SoCS — The Familial Units

Badge by: Doobster @ Mindful Digressions
Badge by: Doobster @ Mindful Digressions
Love is in da blog
Love is in da Blog




This post is part of Linda G Hill’s “Stream of Consciousness Saturday”  and also part of Bee’s “Love is in da blog” !  Click and join!

Linda proposed “relative/relativity” as the  topic for “SoCS,” along with an invitation to participate in Bee’s “Love is in da Blog” where she has been writing about family all week long.  I don’t have a large family, but my family is truly a gift from God.  I couldn’t have asked for a family who loves me more, even when I am unappreciative, when I take them for granted, when I don’t visit or call as often as I should…they are there. My parents and my brother, whom I jokingly call  “the parental units” and the “fraternal unit.” My grandparents, my great-aunt and my two uncles have passed away, but they too, were important in making me a part of this family. My mother’s side of the family is very symmetrical. My mother had two brothers and one sister, and each of these four children had three children, of whom all but one survive.  Many years ago, we took a picture of my grandmother with these 11 grandchildren. My father’s side of the family was different, and smaller, because he is an only child, and adopted, like me.

People often ask me about the 12 year gap between my brother and me, and ask if I was an “accident.” (which is really a rude question in my opinion, but there you go.) I can say with assurance that nobody “accidentally” adopts a child! Of course, adoption was different when I was a baby. I have friends who have adopted children, and they have spent insane amounts of money, gone through classes, made portfolios, and done all manners of things to prove their worthiness for parenting. It seems like many of those adoptions are from foreign countries, and of those which are not, many seem to be “open” adoptions, the parents living with a fear of the birth mother taking the child back for some period of time, and then having this odd peripheral “family” member.  I don’t know what that would have been like.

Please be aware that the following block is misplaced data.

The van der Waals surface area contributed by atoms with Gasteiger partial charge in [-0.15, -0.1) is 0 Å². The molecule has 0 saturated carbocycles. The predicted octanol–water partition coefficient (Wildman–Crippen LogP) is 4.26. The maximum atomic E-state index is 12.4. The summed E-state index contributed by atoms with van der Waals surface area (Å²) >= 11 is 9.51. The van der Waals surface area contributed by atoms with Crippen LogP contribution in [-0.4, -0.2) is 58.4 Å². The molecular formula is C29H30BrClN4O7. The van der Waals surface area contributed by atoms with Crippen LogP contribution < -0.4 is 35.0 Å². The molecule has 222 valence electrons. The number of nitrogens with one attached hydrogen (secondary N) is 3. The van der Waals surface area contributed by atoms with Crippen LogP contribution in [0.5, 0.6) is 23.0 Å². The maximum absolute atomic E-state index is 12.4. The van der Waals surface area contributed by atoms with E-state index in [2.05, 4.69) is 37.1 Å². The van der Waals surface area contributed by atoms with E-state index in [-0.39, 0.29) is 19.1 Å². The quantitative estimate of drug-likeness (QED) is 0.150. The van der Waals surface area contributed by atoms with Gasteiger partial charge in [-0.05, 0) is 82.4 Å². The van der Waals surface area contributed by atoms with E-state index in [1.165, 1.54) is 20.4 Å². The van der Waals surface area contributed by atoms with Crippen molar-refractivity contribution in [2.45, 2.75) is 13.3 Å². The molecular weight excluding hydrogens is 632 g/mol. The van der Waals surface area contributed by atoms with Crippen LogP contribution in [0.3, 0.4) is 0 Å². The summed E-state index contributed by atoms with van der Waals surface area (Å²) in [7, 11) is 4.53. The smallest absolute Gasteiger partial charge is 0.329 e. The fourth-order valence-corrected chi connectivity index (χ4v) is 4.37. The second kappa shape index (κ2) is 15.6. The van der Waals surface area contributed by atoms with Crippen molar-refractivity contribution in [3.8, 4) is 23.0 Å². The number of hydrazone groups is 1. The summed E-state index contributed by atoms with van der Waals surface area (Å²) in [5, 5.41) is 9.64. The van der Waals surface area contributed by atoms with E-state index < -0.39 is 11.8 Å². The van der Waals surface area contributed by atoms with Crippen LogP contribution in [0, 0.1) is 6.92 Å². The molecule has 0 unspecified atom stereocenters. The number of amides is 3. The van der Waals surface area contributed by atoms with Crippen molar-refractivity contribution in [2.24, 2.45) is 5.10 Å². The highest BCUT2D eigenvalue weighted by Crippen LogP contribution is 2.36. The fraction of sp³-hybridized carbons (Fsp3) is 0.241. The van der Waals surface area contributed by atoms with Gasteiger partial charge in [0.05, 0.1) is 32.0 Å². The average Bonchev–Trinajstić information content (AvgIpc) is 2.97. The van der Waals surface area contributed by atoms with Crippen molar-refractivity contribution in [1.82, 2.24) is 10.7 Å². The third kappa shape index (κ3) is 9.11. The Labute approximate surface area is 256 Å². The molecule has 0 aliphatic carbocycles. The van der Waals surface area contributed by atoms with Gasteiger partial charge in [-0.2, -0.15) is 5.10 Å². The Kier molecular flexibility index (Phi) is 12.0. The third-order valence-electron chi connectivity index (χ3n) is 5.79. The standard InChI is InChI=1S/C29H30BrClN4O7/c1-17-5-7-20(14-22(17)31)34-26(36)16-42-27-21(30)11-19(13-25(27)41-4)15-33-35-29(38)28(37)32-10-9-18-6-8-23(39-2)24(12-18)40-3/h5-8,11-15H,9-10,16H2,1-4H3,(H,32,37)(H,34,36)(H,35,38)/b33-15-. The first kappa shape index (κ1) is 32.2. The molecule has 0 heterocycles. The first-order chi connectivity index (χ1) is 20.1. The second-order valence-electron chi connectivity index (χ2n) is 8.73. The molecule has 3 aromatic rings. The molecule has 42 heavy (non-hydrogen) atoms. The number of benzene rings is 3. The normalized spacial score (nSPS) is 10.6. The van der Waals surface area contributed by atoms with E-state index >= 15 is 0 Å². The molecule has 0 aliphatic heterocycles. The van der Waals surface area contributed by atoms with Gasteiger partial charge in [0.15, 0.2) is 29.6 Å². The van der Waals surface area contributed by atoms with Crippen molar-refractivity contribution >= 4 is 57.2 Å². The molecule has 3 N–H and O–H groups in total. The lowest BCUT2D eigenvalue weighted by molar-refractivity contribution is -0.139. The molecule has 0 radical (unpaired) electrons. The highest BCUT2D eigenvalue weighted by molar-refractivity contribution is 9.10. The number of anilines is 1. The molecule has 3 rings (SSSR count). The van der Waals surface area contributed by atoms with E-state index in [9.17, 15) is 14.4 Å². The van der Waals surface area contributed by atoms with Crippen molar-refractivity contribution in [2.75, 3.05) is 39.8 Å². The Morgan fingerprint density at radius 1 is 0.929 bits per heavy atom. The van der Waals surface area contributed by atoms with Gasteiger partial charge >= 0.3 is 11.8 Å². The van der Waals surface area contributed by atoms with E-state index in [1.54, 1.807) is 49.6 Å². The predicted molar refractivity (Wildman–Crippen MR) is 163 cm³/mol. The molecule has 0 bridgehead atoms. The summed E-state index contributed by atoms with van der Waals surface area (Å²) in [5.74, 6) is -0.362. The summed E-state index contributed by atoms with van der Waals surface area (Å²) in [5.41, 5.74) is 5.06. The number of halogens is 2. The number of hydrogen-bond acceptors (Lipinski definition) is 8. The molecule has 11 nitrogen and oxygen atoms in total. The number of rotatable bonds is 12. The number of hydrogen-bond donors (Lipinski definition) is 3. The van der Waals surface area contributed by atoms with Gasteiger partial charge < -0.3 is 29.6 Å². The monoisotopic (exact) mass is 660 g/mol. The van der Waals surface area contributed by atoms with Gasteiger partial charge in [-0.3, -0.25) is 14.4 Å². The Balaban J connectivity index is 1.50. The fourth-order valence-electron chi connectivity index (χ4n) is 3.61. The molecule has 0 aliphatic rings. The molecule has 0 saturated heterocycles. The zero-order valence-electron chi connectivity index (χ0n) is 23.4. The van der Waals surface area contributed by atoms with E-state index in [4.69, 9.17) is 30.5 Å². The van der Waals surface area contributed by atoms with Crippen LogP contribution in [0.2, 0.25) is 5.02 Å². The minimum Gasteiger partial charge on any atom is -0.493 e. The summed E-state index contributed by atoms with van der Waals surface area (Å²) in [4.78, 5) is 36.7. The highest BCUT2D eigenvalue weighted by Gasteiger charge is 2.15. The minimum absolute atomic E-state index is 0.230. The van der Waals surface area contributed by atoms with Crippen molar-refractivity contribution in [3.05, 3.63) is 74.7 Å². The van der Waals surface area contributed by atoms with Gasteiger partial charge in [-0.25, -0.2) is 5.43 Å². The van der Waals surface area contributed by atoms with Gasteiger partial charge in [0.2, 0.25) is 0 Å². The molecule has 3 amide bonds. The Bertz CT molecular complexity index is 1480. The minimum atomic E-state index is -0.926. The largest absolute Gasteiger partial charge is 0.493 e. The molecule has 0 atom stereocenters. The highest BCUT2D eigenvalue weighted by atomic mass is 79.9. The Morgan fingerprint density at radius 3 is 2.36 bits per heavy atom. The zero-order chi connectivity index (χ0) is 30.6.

In the 70’s, adoptions were “closed.” There was no contact between birth parents and adoptive parents. My case was special because my uncle was the director of the hospital which arranged the adoption, but it was still “closed.” I don’t know my birth mother, although I always knew I was adopted. To me “adopted” meant “specially chosen” and I was! Specially chosen by God, through my uncle for my parents. I’m not sure I’d want to know my birth mother, or that she’d want to know me, but if I could tell her one thing, it would be “Thank you. Thank you for changing your life for nine months, and thank you for making sure I was going to have the best opportunities in life.”

And for Bee, because of the poetry aspect of Love is in da blog…a haiku. Ok, maybe it’s just “haiku-ish” because I’m really not that great of a poet, although I’m working on it!! 🙂

Two women prayed silently

About the same child.

God answered both women’s prayers.







17 thoughts on “SoCS — The Familial Units

  1. I have missed your lovely posts!! Adoptions are different here…my best friend of 42 years (boy I`m getting extra seasoned!!) adopted her son in the late 60’s but at 18 he was allowed to know his birth parents. Interestingly she adopted as she wanted a child as soon as they got married and just before there lovely son arrived she discovered she was pregnant. So she was blessed twice:)

    Liked by 1 person

    1. I suppose I could legally search for my birth parents, but I really don’t have the desire. My dad found his birth family when he was well into his 60’s. I think he wanted the information but not necessarily the relations! Your friend was indeed blessed…it seems like that happens quite often. It means that their children are blessed too, with a brother or sister! (my big brother is the awesome-ist !)

      Liked by 1 person

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